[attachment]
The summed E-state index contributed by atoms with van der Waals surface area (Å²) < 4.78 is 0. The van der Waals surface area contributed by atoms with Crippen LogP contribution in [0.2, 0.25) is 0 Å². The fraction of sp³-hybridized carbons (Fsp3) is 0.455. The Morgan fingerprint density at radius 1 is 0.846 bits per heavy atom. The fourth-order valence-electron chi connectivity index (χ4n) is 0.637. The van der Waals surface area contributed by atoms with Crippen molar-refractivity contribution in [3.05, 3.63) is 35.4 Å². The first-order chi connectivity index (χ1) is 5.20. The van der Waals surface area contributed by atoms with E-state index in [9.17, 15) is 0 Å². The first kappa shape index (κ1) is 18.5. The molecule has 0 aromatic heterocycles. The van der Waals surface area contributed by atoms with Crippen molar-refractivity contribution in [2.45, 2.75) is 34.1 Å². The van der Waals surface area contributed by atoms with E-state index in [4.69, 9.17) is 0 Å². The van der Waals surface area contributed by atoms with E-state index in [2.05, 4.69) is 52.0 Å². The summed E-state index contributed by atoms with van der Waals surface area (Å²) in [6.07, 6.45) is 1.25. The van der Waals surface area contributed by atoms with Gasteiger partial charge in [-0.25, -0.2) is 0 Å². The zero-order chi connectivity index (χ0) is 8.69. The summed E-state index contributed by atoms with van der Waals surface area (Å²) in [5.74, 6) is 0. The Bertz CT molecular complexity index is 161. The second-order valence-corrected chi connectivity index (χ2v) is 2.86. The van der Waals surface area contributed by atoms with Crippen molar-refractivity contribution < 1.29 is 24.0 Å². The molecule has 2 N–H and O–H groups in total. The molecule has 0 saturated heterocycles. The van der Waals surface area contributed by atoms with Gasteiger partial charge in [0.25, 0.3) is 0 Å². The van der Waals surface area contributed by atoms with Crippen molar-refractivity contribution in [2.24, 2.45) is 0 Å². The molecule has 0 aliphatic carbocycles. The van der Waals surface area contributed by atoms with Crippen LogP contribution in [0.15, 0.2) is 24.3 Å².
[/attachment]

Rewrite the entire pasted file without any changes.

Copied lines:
The summed E-state index contributed by atoms with van der Waals surface area (Å²) < 4.78 is 0. The van der Waals surface area contributed by atoms with Crippen LogP contribution in [0.2, 0.25) is 0 Å². The fraction of sp³-hybridized carbons (Fsp3) is 0.455. The Morgan fingerprint density at radius 1 is 0.846 bits per heavy atom. The fourth-order valence-electron chi connectivity index (χ4n) is 0.637. The van der Waals surface area contributed by atoms with Crippen molar-refractivity contribution in [3.05, 3.63) is 35.4 Å². The first-order chi connectivity index (χ1) is 5.20. The van der Waals surface area contributed by atoms with E-state index in [9.17, 15) is 0 Å². The first kappa shape index (κ1) is 18.5. The molecule has 0 aromatic heterocycles. The van der Waals surface area contributed by atoms with Crippen molar-refractivity contribution in [2.45, 2.75) is 34.1 Å². The van der Waals surface area contributed by atoms with E-state index in [4.69, 9.17) is 0 Å². The van der Waals surface area contributed by atoms with E-state index in [2.05, 4.69) is 52.0 Å². The summed E-state index contributed by atoms with van der Waals surface area (Å²) in [6.07, 6.45) is 1.25. The van der Waals surface area contributed by atoms with Gasteiger partial charge in [-0.25, -0.2) is 0 Å². The zero-order chi connectivity index (χ0) is 8.69. The summed E-state index contributed by atoms with van der Waals surface area (Å²) in [5.74, 6) is 0. The Bertz CT molecular complexity index is 161. The second-order valence-corrected chi connectivity index (χ2v) is 2.86. The van der Waals surface area contributed by atoms with Crippen molar-refractivity contribution < 1.29 is 24.0 Å². The molecule has 2 N–H and O–H groups in total. The molecule has 0 saturated heterocycles. The van der Waals surface area contributed by atoms with Gasteiger partial charge in [0.25, 0.3) is 0 Å². The van der Waals surface area contributed by atoms with Crippen molar-refractivity contribution in [2.24, 2.45) is 0 Å². The molecule has 0 aliphatic carbocycles. The van der Waals surface area contributed by atoms with Crippen LogP contribution in [0.15, 0.2) is 24.3 Å².